1. Theme of the Summer School (June 25-29):

Informational and Imperfect Financial Markets

In addition to the courses below, there will be an introduction to backward stochastic differential equations (BSDEs) taught by Romuald Elie (Université Paris-Est Marne-la-Vallée) in the afternoons of June 25 and 26.

Marek Rutkowski (University of Sydney)

Arbitrage Pricing with Funding Costs and Counterparty Credit Risk

Please see this file for an outline of the lectures.

Agnès Sulem (INRIA Paris-Rocquencourt)

Nonlinear Pricing in Imperfect Financial Markets

The aim of the present lectures is to study pricing and hedging issues for various options (European, American, game options) in the case of imperfections on the market. These imperfections are taken into account via the nonlinearity of the wealth dynamics. We moreover include the possibility of a default. In this setting, the pricing system is expressed as a nonlinear g-expectation/g-evaluation induced by a nonlinear BSDE (backward stochastic differential equation) with jumps. A large class of imperfect market models can fit in this framework, including imperfections like different borrowing and lending interest rates, taxes on the profits from risky investments, or the case of a “large investor seller”, in the sense that the trading strategy of the seller affects the market prices. We shall address in particular superhedging issues for American and game options in this context and their links with generalized optimal stopping problems and Dynkin games.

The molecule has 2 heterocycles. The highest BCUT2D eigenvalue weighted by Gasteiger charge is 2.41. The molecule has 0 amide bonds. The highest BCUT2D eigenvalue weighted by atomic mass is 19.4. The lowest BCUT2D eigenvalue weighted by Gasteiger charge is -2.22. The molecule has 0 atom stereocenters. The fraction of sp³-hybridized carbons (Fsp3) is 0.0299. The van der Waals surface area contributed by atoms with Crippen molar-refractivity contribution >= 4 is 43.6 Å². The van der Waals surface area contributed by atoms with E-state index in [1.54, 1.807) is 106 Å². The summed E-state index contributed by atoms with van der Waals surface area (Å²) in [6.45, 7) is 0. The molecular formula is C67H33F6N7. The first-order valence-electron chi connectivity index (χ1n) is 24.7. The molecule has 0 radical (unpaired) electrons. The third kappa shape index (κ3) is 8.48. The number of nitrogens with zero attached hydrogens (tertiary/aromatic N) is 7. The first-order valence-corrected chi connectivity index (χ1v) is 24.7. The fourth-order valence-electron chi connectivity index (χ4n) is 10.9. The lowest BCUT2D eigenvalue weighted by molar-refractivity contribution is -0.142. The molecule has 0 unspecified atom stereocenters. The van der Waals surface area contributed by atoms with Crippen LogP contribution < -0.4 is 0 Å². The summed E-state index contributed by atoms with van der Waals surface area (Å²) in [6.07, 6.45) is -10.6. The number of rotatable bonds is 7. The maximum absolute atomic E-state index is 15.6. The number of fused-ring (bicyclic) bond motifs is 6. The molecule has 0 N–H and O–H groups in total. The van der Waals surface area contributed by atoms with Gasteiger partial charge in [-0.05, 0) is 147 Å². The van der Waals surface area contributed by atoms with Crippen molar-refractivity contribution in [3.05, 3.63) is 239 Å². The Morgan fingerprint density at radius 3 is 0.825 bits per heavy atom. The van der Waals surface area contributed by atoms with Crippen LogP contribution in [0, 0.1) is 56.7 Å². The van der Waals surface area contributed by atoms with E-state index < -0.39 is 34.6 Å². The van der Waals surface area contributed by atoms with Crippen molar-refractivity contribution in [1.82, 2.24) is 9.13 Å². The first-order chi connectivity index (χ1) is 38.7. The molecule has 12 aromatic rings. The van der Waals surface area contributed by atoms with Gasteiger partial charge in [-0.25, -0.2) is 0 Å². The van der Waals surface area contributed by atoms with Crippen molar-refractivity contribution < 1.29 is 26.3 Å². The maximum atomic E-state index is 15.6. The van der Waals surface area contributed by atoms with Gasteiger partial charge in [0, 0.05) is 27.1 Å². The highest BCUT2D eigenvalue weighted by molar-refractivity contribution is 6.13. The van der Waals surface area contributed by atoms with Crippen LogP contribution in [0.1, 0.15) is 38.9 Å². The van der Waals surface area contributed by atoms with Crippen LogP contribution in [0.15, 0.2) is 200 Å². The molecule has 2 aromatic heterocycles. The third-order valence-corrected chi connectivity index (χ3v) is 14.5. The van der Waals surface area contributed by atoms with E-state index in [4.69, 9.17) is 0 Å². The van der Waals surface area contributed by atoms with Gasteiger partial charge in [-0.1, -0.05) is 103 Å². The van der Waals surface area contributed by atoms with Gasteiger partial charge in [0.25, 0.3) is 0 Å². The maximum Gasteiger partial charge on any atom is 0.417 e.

Thaleia Zariphopoulou (University of Texas at Austin)

Abstract of lectures: to be announced.

2. Theme of the Summer School (July 2-6):

Market Microstructure and Algorithmic Trading

Robert Almgren (Quantitative Brokers)

Microstructure from a Trader’s Viewpoint

These lectures will present some aspects of market microstructure that are important for constructing effective trading algorithms. Theory will be developed as much as possible, but the flavor will be practical.

1. Introduction: Structure of double auction markets. Differences between equities, futures, and fixed income. Market data and some of its challenges.
2. Descriptive statistics:  Intraday and cross-asset profiles. Tick size effects. High frequency volatility measurement.
3. Implied quoting in futures markets, and its importance for identifying hidden liquidity.
4. Market simulation for algorithm development: Markov models or data replay?
5. Trading benchmarks, market impact, and optimal algorithm design.

Álvaro Cartea (University of Oxford) and Sebastian Jaimungal (University of Toronto)

Algorithmic and High-Frequency Trading

Please see this file for an outline of the lecture.